The GPA CEO suggested that certain media presentations had framed it in a light which led people to conclude he was advocating professionalism.
For Flynn, however, the key issue was not pay for plays, but that players should not pay to play.
He highlighted the GPA's just published report into student inter-county players - constituting almost one-third of their members - in which 80% highlighted financial supports as their main issue.
"People read articles and they hear me saying things and they say this guy is on this pathway to professionalism. That's not the case.
"What we do need to do is create a long-term sustainable form of amateurism, if we're going to maintain this amateur model.
"Currently what's happening is, the guys are training like professionals, they're putting the hours in like professionals, and they're not being supported to do so.
"And that doesn't mean supporting them by paying them. But it does mean reimbursing them with the expenses that they are incurring to play. Players shouldn't pay to play. And currently, they are.
"Even in the student report, when asked, what's your No. 1 priority, or what's the No. 1 thing the GPA can help you with, it was overwhelmingly finance support. 80% of them highlighted by being an inter-county player and a student, it puts significant financial strain on their families.
"When people see me saying the players need to be supported better, and then they say we want a greater slice of the pie, whatever way they want to frame it for a good story, it's really to support the players and that's what I'll continue to advocate for.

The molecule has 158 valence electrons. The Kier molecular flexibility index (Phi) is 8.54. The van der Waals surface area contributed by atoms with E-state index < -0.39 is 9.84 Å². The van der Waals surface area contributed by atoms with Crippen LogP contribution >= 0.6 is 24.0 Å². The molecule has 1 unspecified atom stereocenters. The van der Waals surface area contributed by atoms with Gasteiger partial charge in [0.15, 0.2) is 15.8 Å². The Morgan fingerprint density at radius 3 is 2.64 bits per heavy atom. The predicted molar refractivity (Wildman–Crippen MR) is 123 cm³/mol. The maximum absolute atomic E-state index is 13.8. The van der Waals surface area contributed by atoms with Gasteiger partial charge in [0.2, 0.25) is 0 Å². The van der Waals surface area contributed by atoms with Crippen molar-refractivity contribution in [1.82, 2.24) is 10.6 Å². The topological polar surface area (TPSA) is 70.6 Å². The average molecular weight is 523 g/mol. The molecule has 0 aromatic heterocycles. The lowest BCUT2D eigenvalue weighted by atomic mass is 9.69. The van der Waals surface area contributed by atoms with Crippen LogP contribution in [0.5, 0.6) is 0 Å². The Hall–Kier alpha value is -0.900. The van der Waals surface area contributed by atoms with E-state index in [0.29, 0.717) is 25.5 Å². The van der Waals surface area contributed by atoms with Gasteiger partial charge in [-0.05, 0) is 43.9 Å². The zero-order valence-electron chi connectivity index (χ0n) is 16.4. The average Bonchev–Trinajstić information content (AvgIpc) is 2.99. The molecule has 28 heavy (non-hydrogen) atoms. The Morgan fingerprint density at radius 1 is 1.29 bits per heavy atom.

"We need to get more support for players. Where we get it from, we're agnostic to but we need to get more support for players."
Accusations of elitism have been lobbed at the GPA, following on from their advocacy of the inter-county players' cause.
Flynn, however, insists he understands the dilemmas faced by club players (stressing that he is a club player himself currently) and lamenting what he regards as an attempt to "drive a wedge" between the club and county game.
He reiterated his belief that the fixtures task-force, established in July 2019, should be given the space to hammer out a championship structure and a revised playing calendar which can better serve both the club and county game.
"There is a glimmer of light and it is the fixtures taskforce. That's why ourselves and the CPA were saying 'give these guys the an opportunity to finish their work'.
"An eclectic mix of people, stakeholders, really good minds in the one room. We need to get a co-existence between the clubs, the counties, the colleges and all competitions.
"As I say right from the start, I represent the inter-county games. I'm now a club player so I understand the plight of the club player, although the Dublin club championships are run very well.
"I think it's important that we continue to represent the inter-county games. It is the platform for growth for our games. People see this disconnect between club and county. There shouldn't be. The inter-county players are role models for our games all across the country, which impacts on broad participation in clubs all around the country.
"And they grow up and play in their field and say 'I want to play for my county'. That's the beauty of inter-county games but it should be connected to the club, rather than people trying to drive this wedge between them."